Char ** from pyroot?


I’m trying to using TImage::GetImageBuffer(char** buffer, int* size, TImage::EImageFileTypes type = TImage::kPng) from pyroot. It’s just the first parameter giving me problems.

Do I have to use gROOT.ProcessLine(…)?

I’ve tried this but I don’t seem to get the whole image back. It only fills a little bit of the buffer.


ROOT 5.14/00
Python 2.5
Mac OSX 10.4
gcc 4.0.1


putting a buffer through a char** is easy (even if fugly):import array a = array.array( 'b', [0]*9 ) addr = array.array( 'l', [ a.buffer_info()[0] ] )where ‘addr’ can now be used for a function that takes a char** argument, and fills it with up to 9 chars (or 3 strings of length 2).

However, what TImage::GetImageBuffer() does, is using the char** as an out-argument. That will work, too, like with:addr = array.array( 'l', [0] )and after the GetImageBuffer() call, ‘addr[0]’ will contain the address of the TImage buffer.

But then where does it have to go? Pretty much anything you do with a char* in python gets sooner or later copied into a str object. I don’t think that’s what you want?


Here’s some code:

[code]#!/usr/bin/env python
from ROOT import *
from array import array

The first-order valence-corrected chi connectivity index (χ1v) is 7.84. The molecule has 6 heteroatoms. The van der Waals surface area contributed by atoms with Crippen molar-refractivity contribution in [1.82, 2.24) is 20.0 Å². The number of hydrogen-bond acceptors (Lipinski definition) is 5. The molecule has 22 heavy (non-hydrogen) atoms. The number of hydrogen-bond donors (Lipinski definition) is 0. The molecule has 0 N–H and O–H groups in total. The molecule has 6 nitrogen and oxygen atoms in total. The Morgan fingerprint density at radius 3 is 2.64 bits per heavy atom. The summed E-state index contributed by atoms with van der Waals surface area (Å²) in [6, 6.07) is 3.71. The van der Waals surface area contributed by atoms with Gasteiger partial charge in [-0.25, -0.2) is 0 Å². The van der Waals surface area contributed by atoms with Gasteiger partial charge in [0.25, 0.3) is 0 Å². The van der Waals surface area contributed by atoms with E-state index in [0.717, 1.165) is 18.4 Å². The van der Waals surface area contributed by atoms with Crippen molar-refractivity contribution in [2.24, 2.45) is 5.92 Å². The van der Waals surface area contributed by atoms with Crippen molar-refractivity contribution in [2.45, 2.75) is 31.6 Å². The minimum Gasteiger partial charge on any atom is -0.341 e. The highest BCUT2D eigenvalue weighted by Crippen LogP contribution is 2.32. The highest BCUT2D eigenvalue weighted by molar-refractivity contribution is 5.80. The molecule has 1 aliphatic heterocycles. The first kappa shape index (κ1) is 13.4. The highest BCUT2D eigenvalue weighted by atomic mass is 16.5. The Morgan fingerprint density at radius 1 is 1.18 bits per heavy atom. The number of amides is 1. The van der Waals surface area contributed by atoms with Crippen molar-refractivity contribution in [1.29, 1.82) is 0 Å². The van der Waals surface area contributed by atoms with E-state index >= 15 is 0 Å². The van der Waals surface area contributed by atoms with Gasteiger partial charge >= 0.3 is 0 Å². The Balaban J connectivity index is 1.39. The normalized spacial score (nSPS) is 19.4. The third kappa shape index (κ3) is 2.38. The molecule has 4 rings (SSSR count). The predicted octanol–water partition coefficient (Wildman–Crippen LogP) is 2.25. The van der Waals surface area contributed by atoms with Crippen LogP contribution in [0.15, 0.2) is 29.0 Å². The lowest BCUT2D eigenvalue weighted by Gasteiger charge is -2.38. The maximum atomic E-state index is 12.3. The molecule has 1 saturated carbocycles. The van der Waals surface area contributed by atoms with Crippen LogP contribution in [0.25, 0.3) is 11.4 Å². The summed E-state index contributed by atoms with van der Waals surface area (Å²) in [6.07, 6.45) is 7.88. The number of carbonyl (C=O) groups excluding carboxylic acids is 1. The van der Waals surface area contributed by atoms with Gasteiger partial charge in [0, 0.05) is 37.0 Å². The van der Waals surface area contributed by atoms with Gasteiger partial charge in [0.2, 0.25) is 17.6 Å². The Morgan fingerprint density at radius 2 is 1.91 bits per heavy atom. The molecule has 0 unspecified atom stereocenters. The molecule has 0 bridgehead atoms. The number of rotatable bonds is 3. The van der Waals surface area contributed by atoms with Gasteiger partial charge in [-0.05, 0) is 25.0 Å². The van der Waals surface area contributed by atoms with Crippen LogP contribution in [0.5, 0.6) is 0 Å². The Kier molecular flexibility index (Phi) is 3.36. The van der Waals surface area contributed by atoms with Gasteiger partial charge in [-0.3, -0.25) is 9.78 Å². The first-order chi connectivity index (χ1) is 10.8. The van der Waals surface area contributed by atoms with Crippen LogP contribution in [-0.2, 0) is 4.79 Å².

from ctypes import *


f1=TF1(‘f1’, ‘sin(x)/x’, 0, 10)

x=array(‘l’, [0])
y=array(‘i’, [0])

img.GetImageBuffer(x,y, TImage.kPng)

s=string_at(x[0], y[0])

of=file(‘boo.png’, ‘wb’)
for i in s:

This produces a valid png but there’s no content unfortunately. The PNG header is there when I look at the file in vi, but it’s not putting in the actual plot.

I think the canvas is not being passed correctly or something.

Note: the ctypes modules is in Python 2.5 only I think.


yes, ctypes is 2.5 only. Thanks for pointing out the existence of string_at!

With release 5.14.00, I don’t see anything in my file either. However, it works with CVS HEAD (on Linux, anyway). I tried again with an upgraded pyroot in 5.14.00-patches, which still left the .png empty, so the fix didn’t seem to come from anything I did.

What did help, is to add a line ‘c.Update()’ in your script, just after the f1.Draw() call.

Note that the display of the function in the canvas on the screen doesn’t mean that much, because canvases are updated by the displayhook (called by the python interpreter at the end of your script) and by a separate GUI thread (called intermittently). As such, I’d add the ‘c.Update()’ call always, even for CVS HEAD.


It works :smiley:

Hooray for c.Update() !

Thank you Wim.